Updated on August 9, 2016
10 Things You Actually Need For Preschool
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And just like that, summer is coming to an end and it’s back to school time! School doesn’t start back up until September here (after Labour Day), so there’s still almost a full month to get things in order! If your child is entering preschool for the very first time this September, you might be wondering what on earth they actually need for preschool! I know around this time last year I was frantically scouring the internet for the best deals on ALL THE SCHOOL THINGS without really knowing what The Heir would need for school. Now that The Heir is getting ready to head into his second year of preschool, I have learned a thing or two about what you actually need to have for preschool. A friend of mine is sending her daughter off to preschool for the very first time this year, and she asked me if I’d share my preschool wisdom with her through a blog post. Not one to shy away from such a request, of course I said yes! So here we are! Here’s my list of what you actually need for preschool!
1. Go to the preschool open house! Okay, so I’m starting the list off with something that isn’t an item you need, but rather something I really think you should do if you can. If the preschool your child is going to has an open house day or days the week before preschool actually starts, you should absolutely go to this with your child. I know it’s not always possible because of work and other commitments, but if you can’t take your child to at least one open house day I’d recommend trying to find a family member or caregiver who can take your child. These preschool open house days are an opportunity for your child to experience the preschool environment with their parent/family member at their side. Even if your child isn’t the shy type, it’s still a good idea to attend. First of all, they will meet their preschool teacher(s) and likely have a chance for a bit of one on one time. Having an opportunity to meet and interact with the teacher before school actually starts really helps with the transition. Second, your child will have the opportunity to meet and play with some of his/her classmates. A familiar face on the first official day of school is never a bad thing!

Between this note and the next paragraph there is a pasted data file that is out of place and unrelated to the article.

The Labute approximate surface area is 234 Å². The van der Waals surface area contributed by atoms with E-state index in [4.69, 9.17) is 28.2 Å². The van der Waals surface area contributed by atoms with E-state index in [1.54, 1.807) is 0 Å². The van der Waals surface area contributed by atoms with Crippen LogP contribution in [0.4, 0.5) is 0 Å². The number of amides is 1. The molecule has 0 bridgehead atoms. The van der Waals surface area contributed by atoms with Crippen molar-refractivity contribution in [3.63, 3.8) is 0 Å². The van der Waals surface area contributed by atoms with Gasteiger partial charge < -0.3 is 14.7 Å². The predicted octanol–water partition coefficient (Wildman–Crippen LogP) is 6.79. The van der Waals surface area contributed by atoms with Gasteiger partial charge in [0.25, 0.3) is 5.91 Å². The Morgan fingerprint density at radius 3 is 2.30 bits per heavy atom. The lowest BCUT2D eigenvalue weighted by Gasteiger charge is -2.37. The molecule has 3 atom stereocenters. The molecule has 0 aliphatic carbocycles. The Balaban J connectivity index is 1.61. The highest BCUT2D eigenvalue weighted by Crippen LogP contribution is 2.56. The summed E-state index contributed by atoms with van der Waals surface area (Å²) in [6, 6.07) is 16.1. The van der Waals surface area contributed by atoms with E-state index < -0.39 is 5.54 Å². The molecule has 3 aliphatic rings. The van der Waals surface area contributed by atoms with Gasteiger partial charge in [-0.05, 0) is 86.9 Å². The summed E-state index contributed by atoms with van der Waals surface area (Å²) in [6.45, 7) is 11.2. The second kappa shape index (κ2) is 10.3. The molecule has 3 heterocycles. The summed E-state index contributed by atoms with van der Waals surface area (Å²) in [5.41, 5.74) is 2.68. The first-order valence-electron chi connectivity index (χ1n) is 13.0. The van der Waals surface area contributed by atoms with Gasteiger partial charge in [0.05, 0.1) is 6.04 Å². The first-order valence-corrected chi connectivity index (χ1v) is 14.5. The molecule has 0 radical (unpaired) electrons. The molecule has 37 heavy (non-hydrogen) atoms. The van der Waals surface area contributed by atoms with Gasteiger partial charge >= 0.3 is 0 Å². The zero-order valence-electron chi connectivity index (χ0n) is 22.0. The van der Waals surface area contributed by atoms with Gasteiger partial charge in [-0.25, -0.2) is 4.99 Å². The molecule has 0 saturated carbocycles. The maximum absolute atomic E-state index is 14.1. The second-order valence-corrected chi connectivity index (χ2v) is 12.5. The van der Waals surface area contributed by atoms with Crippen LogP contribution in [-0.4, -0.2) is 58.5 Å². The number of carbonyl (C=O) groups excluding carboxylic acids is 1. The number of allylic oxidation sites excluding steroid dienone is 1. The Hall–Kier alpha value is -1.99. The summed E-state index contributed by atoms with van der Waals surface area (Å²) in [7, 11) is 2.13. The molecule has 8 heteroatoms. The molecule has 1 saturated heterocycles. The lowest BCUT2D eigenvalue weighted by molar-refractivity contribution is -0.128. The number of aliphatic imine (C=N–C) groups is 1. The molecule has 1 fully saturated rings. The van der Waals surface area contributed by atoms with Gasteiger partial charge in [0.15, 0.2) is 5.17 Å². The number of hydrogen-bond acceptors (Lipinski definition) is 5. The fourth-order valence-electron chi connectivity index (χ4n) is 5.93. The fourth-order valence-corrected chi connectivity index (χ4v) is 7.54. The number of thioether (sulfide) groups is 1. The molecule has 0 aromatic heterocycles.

When I did the two open house days last year with The Heir, it was an invaluable experience (for both of us). The Heir got a feel for the room, figured out where the bathroom was, met a few of his classmates, and had a chance to interact with his teachers. As a result, his first day of preschool was just the first day of preschool without me rather than a day full of brand new things. The open house taught me a few things too, including how early we had to leave the house to actually arrive on time in rush hour traffic.
2. Backpack. Okay, so now I’ll get into the actual things that you need for your child for preschool. First on the list is a backpack. The Heir has a Crocodile Creek back pack, and it works great! It fits all the things he needs to bring each day, and all the things he ends up bringing home too. It’s nice and sturdy, so he’ll be using it this year, and probably for kindergarten next year as well.